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  1. Author Response:

    Reviewer #2 (Public Review):

    [...] A potential weakness of this study could be that the tagged beaked whales were feeding in an uncontrolled setting. Relying on wild animals alone would limit the conclusions, as it is generally thought that predators use a feed-forward control system to anticipate prey movements and strike just as prey respond. Therefore, to bolster their investigation, the scientists conducted experimental trials on the trained porpoises in which the experimenters pulled on targets at varying speeds. [...] The very small sample size of this study, with just two animals of each species, could be seen as another limitation. However, it is difficult to work with live cetaceans, and this sort of sample size is not unusual for biologging research. Nonetheless, it would be helpful to know more about the specimens. The data Vance et al. analyzed suggest that control bandwidths scale inversely with body length (e.g., with longer response latencies in larger animals). There was essentially no overlap in response times of the two porpoises, leaving one to wonder if one of the porpoises was notably larger. This sort of information would be useful to include in the paper. Also, potential extension of conclusions on response latencies to a range of other odontocetes, such as large sperm whales, would be useful. [...]

    Thank you for your excellent summary of our manuscript in the public review. We are very gratified to see that the argument and key conclusions of the manuscript were transmitted clearly. The reviewer raises two limitations of the study. The first is due to the lack of control over predator motion during wild prey captures, in particular striking movements at prey. There is an inevitable trade-off between experimental control and ecological realism which we addressed in the study by contrasting data from 'natural experiments', involving wild animals, and controlled trials with trained animals. This also led us to focus on latency in click-rate adjustment as this may be more directly related to prey/target motion than is predator strike behaviour. We understand that the reviewer is satisfied with this solution.

    The second limitation raised by the reviewer pertains to sample size. It is certainly difficult to collect high resolution biologging data from wild cetaceans, as the reviewer recognizes, leading to low sample sizes. However, the reviewer misstates the sample size of wild animals used in the manuscript: while we did work with only 2 captive harbour porpoise, in the wild studies we had a sample size of 6 harbour porpoise and 8 beaked whales (not two of each species as stated in the review).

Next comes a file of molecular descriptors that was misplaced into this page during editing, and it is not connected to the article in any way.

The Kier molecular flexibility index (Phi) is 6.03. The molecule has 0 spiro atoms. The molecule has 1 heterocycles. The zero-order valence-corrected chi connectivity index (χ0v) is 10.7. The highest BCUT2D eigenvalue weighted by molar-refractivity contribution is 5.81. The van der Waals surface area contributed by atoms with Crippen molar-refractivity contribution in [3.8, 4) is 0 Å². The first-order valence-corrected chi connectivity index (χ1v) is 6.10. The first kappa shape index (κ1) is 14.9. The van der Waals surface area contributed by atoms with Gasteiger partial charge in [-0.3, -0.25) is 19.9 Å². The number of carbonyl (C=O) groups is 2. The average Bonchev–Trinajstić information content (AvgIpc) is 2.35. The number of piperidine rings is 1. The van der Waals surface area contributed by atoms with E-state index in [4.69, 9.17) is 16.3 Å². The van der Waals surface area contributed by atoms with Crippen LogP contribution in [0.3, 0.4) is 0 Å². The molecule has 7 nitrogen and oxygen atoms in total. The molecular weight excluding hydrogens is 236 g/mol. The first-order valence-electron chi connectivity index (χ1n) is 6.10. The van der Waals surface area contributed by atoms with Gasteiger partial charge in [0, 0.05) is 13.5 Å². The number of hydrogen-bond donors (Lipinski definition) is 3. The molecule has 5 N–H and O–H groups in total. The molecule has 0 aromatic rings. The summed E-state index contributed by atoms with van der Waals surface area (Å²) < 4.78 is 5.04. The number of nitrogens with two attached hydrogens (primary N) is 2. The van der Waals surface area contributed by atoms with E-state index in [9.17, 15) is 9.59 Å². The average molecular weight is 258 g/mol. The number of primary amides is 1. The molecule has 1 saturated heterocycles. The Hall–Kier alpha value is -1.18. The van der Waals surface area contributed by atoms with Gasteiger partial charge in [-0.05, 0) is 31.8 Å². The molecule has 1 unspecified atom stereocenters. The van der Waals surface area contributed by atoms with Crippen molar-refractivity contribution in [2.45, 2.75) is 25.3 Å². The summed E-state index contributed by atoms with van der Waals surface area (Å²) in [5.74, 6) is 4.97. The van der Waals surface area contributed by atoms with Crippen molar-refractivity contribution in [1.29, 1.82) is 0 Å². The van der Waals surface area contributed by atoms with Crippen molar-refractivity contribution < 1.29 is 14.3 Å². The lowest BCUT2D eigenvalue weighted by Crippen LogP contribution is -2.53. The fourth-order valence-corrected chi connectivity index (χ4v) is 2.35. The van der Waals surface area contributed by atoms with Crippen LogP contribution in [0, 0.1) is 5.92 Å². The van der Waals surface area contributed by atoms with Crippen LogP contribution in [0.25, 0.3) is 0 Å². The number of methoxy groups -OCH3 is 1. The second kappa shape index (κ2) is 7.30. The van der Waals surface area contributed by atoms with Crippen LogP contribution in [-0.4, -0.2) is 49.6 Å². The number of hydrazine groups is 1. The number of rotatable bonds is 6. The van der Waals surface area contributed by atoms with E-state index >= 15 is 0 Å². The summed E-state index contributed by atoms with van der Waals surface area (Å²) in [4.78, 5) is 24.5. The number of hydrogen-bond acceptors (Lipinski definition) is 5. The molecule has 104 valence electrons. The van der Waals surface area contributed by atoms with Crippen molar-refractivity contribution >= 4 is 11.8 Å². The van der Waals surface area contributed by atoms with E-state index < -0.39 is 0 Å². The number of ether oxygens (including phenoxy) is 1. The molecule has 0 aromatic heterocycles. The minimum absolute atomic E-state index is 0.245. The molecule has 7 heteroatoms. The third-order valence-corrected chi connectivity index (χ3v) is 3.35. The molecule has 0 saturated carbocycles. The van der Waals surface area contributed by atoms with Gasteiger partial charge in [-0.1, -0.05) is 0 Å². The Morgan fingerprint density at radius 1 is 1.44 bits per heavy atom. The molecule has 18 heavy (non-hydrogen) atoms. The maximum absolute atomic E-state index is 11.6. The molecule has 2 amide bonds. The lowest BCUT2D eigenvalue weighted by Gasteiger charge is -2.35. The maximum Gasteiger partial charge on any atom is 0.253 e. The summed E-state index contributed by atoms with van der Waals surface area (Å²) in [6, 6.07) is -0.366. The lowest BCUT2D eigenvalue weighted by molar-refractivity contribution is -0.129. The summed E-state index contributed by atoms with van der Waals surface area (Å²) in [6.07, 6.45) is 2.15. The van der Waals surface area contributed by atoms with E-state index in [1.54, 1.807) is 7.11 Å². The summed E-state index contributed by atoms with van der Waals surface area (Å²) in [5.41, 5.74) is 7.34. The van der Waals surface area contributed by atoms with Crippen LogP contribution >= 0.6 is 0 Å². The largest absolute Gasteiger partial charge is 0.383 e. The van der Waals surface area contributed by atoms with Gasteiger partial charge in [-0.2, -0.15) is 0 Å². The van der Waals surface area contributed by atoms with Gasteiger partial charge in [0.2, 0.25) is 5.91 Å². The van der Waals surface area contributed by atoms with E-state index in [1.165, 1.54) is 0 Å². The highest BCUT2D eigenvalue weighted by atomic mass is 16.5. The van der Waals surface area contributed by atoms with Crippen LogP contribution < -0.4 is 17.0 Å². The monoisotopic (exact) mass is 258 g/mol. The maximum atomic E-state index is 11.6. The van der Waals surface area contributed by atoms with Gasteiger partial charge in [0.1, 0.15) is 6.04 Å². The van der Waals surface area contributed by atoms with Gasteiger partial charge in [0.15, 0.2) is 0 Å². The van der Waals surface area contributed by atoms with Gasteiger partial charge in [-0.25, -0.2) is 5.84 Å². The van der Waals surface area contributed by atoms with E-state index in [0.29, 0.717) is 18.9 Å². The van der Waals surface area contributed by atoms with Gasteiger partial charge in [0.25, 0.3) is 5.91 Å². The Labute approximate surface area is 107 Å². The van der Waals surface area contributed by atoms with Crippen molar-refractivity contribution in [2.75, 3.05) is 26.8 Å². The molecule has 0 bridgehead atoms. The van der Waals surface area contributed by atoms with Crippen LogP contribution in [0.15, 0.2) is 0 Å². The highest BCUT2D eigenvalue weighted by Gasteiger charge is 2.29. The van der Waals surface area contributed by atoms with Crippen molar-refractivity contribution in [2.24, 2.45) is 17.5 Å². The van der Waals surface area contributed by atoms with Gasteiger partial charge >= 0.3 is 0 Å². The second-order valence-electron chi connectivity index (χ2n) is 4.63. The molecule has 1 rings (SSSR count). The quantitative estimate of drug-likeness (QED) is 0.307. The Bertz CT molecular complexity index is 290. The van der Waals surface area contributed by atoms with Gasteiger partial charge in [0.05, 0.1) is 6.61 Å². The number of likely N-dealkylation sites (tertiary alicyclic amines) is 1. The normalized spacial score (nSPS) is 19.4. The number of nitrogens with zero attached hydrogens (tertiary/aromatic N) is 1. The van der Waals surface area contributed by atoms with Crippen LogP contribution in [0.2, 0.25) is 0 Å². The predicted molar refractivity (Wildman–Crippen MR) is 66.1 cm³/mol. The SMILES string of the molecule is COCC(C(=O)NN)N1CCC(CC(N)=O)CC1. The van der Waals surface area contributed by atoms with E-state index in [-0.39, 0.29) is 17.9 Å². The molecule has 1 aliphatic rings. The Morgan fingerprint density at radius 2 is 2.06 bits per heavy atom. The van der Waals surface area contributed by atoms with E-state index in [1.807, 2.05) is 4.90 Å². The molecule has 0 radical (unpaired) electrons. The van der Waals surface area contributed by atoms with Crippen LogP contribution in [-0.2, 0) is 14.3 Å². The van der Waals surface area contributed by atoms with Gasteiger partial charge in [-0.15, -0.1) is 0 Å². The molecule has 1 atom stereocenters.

The reviewer also asks if our conclusions could be extended to consider other odontocetes (e.g., sperm whales). This is an excellent point because the large distance between the brain and biosonar sound source in male sperm whales creates an additional source of latency. We have added mention of this to the revised manuscript.

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  2. Evaluation Summary:

    This paper on echolocation-mediated responses to prey movements will be of interest to a broad audience, including ethologists and neuroscientists as well as those more generally interested in the natural world. Its strengths come from the use of data from both wild and captive animals of different species of toothed whales, as well as trained harbour porpoises, enabling generalization of the findings and conclusions on sensory-motor feedback.

    (This preprint has been reviewed by eLife. We include the public reviews from the reviewers here; the authors also receive private feedback with suggested changes to the manuscript. Reviewer #2 agreed to share their name with the authors.)

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  3. Reviewer #1 (Public Review):

    The authors present a compelling investigation into the sensory-motor integration of echolocating toothed whales during prey capture. The strengths of this article reside on the use of data from both wild and captive animals of different species of toothed whales. This enables generalization of the findings and conclusions which strengthens the claims.

    I have no major issues with this work. It is my opinion that a more thorough discussion on prey tracking behaviors and the evolutionary arms-race would situate the findings in a broader context and improve the manuscript.

    I specifically liked the clever analyses presented in Figure 3 B-C for the wild animals. Though beyond the scope of this manuscript, it would be interesting to repeat the experiment with the captive animals tracking a target that moves repeatedly (not isolated trials). In this same line, future studies including physiological methods (ABRs and EMGs to track muscle responses) could provide further insight into the processing times for the pathway proposed by the authors.
    The manuscript is concise and clear. The methods are described appropriately.

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  4. Reviewer #2 (Public Review):